The traditional method of education is a form of class instruction where a teacher gives the same lesson to a whole class of students grouped by the same age.   During the lesson, some children pay more attention than others and the teacher may ask for class participation by rewarding the most attentive children and by disciplining those children who are distracted and cannot or will not follow the lesson.  Sometimes children can’t follow a lesson because their gaps of knowledge in the academic sequence of learning places them too far behind other children of their same age; sometimes children are bored or distracted and miss important information essential to the lesson.  A traditional teacher does not have time to return to the same topic because someone has missed all or part of it.  Covering the lessons in the textbook is the main concern of the traditional teacher and very little time, if any, may be spent in reviewing the material presented.  Most learning practice, in the traditional system, takes place at home in the form of homework, with or without the help of an adult.   The ACP is not compatible with the traditional system, because it is a program designed for Montessori individualized instruction with manipulative exercises that allow students of different ages each to work at their own pace with different topics, different subjects and different learning levels.  No child is forced to listen to a lesson given to another child; no child who is working on his chosen activity is forced to interrupt his work.  Each child follows a program tailored to his academic needs and interests.  The ACP does not change the individualized, self-paced principles of the Montessori Method.  The ACP is an organizational program that frees the  teacher from a bulky record-keeping in the process of tracking the often unmanageable variety of the Montessori activities of the students. 

3) Does the ACP foster competition among the students?

In the traditional system where students are grouped by age and where the same subject or topic is taught and practiced at the same time, competition is often used by teachers as a means to stimulate attentiveness and concentration.  The student who does better than the others is praised by the teacher and often rewarded.  But Montessori education fosters interest in learning for the sake of learning and students are not all of the same age.  They do not all work on the same subject. Therefore, cooperation, rather than competition, is the norm. A student who works on a geography map exercise has no opportunity to compete with another who is working on the study of the adjective, or another who is learning to exchange units for tens, or another who is measuring the angles of a geometric shape.  Each student is working on his own level and with his chosen work, always willing to help someone else who might be struggling with a brand new project.  The ACP has no power of its own to foster competition among the students, unless the teacher takes the initiative in some way.  If no adult compares two students of the same age who happen to work at the same level in the same subject by praising one for being ahead of the other, competition does not become an issue.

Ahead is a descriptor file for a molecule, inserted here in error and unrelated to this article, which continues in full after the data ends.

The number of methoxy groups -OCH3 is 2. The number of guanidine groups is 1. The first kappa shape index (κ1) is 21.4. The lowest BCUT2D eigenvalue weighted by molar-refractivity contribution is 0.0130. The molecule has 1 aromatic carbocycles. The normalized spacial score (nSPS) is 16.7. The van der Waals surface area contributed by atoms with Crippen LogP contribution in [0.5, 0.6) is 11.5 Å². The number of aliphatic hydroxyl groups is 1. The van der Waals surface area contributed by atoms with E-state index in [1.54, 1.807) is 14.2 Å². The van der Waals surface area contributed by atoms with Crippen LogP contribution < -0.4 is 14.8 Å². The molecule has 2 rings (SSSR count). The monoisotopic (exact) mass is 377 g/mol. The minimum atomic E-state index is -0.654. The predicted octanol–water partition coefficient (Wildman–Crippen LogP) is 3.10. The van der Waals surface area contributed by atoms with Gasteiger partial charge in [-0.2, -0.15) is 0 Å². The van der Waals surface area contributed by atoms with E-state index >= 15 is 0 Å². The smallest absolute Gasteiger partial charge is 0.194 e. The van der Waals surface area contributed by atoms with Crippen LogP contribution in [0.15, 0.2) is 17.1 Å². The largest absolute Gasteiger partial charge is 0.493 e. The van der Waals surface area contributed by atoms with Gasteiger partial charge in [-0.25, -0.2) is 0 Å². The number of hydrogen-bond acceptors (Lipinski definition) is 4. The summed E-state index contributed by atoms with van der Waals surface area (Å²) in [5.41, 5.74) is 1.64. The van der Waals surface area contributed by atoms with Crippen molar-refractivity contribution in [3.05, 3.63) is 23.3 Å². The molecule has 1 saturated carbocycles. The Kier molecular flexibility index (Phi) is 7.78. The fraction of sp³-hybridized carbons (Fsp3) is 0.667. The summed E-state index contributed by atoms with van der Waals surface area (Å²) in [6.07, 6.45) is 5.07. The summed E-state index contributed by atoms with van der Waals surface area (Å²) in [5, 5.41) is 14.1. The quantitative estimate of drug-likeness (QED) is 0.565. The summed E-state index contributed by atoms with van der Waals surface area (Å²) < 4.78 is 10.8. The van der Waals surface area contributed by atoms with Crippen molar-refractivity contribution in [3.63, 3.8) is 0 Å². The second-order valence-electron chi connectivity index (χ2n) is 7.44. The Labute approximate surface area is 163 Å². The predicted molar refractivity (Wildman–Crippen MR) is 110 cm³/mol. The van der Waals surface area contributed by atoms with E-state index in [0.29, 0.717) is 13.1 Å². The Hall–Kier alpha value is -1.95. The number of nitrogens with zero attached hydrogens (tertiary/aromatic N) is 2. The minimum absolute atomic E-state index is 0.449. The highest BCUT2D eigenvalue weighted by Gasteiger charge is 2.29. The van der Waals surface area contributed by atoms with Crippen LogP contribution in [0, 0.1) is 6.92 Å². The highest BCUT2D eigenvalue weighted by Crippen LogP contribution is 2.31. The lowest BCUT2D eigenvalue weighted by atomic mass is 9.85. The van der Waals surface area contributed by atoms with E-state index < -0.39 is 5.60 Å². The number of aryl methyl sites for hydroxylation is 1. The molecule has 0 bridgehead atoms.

4) Does the ACP require additional training beyond the Montessori Teacher Preparation Course?

The ACP is designed to be used exclusively in Montessori prepared environments by teachers who have completed the Montessori preparation course for the level they intended to teach. No additional training is required. Each Control Book contains the answers to all the exercises pertinent to one subject and also functions as an instruction manual. In fact, the instruction portion of any of the Control Books for the academic subjects can also be obtained free as a downloadable PDF file at this link for PRIMARY TEACHERS:


and at this link for ELEMENTARY TEACHERS:


There may be schools and teachers near you who successfully use the ACP in their Montessori classrooms and who would be willing to show you how they have implemented the program successfully.

To request additional information, visit our websites and use the contact us button to email me. I'll be delighted to be able to answer any further questions and be of assistance in any way I can.

Mr. Franco Albanesi, AMI Bergamo, Italy


Curriculum Development

for Montessori Education

1914 Walnut Plaza

Carrollton, TX 75006 - USA